When I start to the block, I dont know why, but the stroke becomes more relaxed and less effective.

Why??? Can be a problem of exit alignment (streamline), posture or body strong (abdominal)???

Thank
Easy

SolarEnergy
October 23rd, 2009, 09:14 PM
Why??? Can be a problem of exit alignment (streamline), posture or body strong (abdominal)??? I am not entirely sure, and it's a combination of few things (like it's often the case), but to me, the dominant issue may be a timing issue. Timing of the arm entry relative to first kick (or vice versa).

Look closely at these guys here also performing a 50m butterfly (short course meter I think). Look especially for the swimmer in first lane:
YouTube - butterfly 50 swimming technique performance 25 seconds

You may notice that when the **hands** enter the water, his body is already in a diving position. He already went over the wave and is therefore swimming downhill upon the arm entry. This combined with a powerful first kick gives this impression that he achieves great speed at this point in the stroke.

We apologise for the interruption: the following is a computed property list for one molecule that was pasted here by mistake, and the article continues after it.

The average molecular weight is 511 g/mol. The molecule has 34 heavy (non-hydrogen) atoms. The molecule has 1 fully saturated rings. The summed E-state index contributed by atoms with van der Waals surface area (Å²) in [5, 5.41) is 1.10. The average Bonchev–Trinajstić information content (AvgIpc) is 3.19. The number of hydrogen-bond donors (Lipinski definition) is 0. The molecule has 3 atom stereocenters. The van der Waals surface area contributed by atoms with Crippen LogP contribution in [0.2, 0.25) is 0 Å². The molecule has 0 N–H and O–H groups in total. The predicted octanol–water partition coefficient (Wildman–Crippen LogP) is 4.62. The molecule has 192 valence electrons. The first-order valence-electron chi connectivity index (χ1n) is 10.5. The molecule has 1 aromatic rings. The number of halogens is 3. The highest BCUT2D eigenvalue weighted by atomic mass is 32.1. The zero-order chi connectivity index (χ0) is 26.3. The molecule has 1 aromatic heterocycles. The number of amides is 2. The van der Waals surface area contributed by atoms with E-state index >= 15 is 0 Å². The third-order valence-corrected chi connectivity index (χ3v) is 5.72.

Also, this guy is probably booking the 50 in 25s, and he is creating less splash than you (less drag as well).

Now back to you. I isolated 3 pictures to better illustrate my comment. The image quality is very poor therefore I did draw a red line over your body so that you could better see what I mean.
http://pic20.picturetrail.com/VOL1290/4581967/13217567/376583032.jpg
http://pic20.picturetrail.com/VOL1290/4581967/13217567/376583031.jpg
http://pic20.picturetrail.com/VOL1290/4581967/13217567/376583031.jpg

Notice how these red lines are always oriented upward. Upon hand entry, your body should be at least parallel to the surface, or even getting into a downward (swimming downhill) position. If the body is aligned upward upon hand entry, you fall flat and make splash and drag.

You should try to feel that you *fly over* this wave. Right now, you fall flat on it instead of moving over it to dive upon arm entry. So it could be a timing issue (arm entry relative to first kick) or your second kick isn't propulsive enough to allow you to fly over the wave, or a combination.